One exemplary apparatus for removing CSF from a CSF space to treat conditions such as Alzheimer's disease is described in U.S. Pat. Nos. 6,264,625 and 6,383,159, both of which have been incorporated herein by reference. In embodiments of the present invention which incorporate a CSF shunt, the shunt may comprise a shunt as described in either of these United States Patents or in any other suitable CSF shunt.
 Successful use of CSF shunts is dependent on their ability to control the flow of CSF within the shunt to maintain a normal intracranial pressure. Although the efficacy of CSF shunts is dependent on CSF flow through the shunt, currently available shunt systems do not include means for monitoring flow. Conventional techniques for monitoring flow in CSF shunts, such as shuntograms, MRI scans, serial CT scans, conventional brain imaging and the like, are generally invasive, time consuming, expensive, and often inconclusive, and some techniques place the patient at risk of central nervous system infection. Systems and methods of the present invention provide a non-invasive means for monitoring flow to improve the functionality of CSF shunts for treatment of hydrocephalus, Alzheimer's and other conditions.
 Generally, an apparatus for monitoring flow in a CSF shunt according to various aspects of the present invention includes a flow sensor configured to sense flow of CSF through a shunt and transmit a signal representative of that flow. Preferably, such an apparatus is configured to either include an implantable CSF drainage catheter or shunt or to be attachable to a CSF drainage catheter or shunt. Since various embodiments of apparatus according to the present invention will be suitable for use in CSF shunts to treat hydrocephalus, Alzheimer's and other conditions, various embodiments will be designed to operate at flow rates ranging from about 12 ml/day to about 1200 ml/day. Additionally, apparatus according to the present invention will preferably be implantable under a patient's skin. Many suitable embodiments for such an apparatus are contemplated within the scope of the present invention, and the following descriptions of specific embodiments are provided for exemplary purposes only.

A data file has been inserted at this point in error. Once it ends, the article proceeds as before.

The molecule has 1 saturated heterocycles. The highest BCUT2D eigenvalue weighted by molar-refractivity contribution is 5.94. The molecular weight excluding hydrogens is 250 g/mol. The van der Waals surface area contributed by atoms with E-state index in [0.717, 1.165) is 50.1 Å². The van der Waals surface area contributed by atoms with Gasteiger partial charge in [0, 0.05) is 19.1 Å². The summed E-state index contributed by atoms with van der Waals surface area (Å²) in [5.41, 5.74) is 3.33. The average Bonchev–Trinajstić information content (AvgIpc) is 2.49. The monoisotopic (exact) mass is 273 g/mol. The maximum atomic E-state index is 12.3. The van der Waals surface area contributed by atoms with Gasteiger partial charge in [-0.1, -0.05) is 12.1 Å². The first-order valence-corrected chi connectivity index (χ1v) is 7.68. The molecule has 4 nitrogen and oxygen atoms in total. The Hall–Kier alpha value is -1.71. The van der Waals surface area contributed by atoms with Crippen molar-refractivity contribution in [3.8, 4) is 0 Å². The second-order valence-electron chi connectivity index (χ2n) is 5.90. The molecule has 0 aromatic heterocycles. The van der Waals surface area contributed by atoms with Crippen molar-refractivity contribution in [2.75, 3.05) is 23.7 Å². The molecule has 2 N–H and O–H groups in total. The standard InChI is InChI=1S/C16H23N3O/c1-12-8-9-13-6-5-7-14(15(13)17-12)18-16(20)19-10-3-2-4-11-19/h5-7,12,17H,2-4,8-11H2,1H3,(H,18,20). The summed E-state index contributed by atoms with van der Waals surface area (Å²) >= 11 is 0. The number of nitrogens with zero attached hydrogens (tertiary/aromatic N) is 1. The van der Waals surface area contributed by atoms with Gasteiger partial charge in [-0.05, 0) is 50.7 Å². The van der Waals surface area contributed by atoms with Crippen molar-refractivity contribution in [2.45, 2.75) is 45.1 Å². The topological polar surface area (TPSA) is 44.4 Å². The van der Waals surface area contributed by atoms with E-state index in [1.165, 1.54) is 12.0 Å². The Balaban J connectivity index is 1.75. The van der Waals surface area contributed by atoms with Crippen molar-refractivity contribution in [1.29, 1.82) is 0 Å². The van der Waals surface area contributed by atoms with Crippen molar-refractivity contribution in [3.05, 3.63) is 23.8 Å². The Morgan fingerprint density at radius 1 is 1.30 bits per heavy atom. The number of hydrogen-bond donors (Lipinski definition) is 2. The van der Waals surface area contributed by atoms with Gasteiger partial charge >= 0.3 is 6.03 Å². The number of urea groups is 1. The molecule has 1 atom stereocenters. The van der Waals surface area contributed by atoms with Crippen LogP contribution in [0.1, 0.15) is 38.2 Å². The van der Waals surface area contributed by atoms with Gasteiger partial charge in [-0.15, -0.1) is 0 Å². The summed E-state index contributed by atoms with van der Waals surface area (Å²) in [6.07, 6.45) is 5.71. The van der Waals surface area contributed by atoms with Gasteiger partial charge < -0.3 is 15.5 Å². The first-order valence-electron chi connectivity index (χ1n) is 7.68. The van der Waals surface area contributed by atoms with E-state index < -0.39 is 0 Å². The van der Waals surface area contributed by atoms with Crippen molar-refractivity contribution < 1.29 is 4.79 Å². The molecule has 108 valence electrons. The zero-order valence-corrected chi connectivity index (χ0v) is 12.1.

Referring to FIG. 4, one embodiment of a flow monitoring apparatus 400 includes a sensor 402, a flow path 406 and a transmitter/receiver 408. Sensor 402 may include a temperature detector 404 and a heater (not shown). Also illustrated in FIG. 4 is a section of the flow lumen 412 of a CSF drainage catheter into which flow monitoring apparatus 400 is incorporated. (For the purpose of this specification, “CSF drainage catheter” and “CSF shunt” are synonymous.) In various alternative embodiments, flow monitoring apparatus 400 may include a CSF drainage catheter or may be a separate apparatus configured for attachment to or incorporation with a CSF drainage catheter.
 According to various aspects of the present invention, CSF drainage catheter may comprise a first conduit implantable in the subarachnoid space, a second conduit implantable in a drainage space and a flow control valve positioned between the two (not shown in FIG. 4). In various embodiments of the present invention, flow monitoring apparatus 400 may be positioned on flow control valve or at some other location along flow lumen 412 of CSF drainage catheter, apart from flow control valve.
 Sensor 402 is generally any suitable apparatus configured to measure flow through flow lumen 412. As such, sensor 402 may comprise a thermal measuring device, a differential pressure measuring device, a turbine meter, a coriolis, a positive displacement measuring device, an ultrasonic device and/or the like. In one embodiment, sensor 402 generally includes temperature detector 404, such as a thermistor, and a heater. Temperature detector 404 may be positioned either at or on heater or apart from heater. Generally, heater comprises any apparatus suitably configured to heat fluid in the flow path. Flow of CSF through flow lumen 412 and flow path 406 may be monitored as an inverse function of the temperature measured by temperature detector 404, based on a thermal dilution heat transfer model. In one embodiment, heater will be configured to maintain an operating temperature in sensor 402 of between about 35° C. and about 50° C. and preferably between about 35° C. and about 45° C.
 Flow path 406 is configured to allow flow of CSF through flow lumen 412, past sensor 404, so that flow rate can be measured. As such, flow path 406 may have any of a variety of suitable configurations. For example, flow path 406 may have a straight cylindrical shape, as illustrated in FIG. 4, or may have an alternate shape, such as straight rectangular, stepped or folded cylindrical or rectangular, or any other suitable configuration. Additionally, flow path 406 may be configured with any of a variety of suitable lengths and diameters. Preferably, flow path 406 will have a diameter that approximates that of the CSF shunt to which it is attached or with which it is coupled. Length of flow path 406 will be chosen based on the accuracy, size, and ease of manufacture of flow monitoring apparatus 400. In one embodiment, flow path 406 will be designed with a length of between about 0.5 cm and about 4 cm and preferably less than about 1 cm. In another embodiment, flow path 406 will be designed to confer fluid resistance of between about 1 cm H2O/(ml/day) and 20 cm H2O/(ml/day) and preferably less than about 11 cm H2O/(ml/day).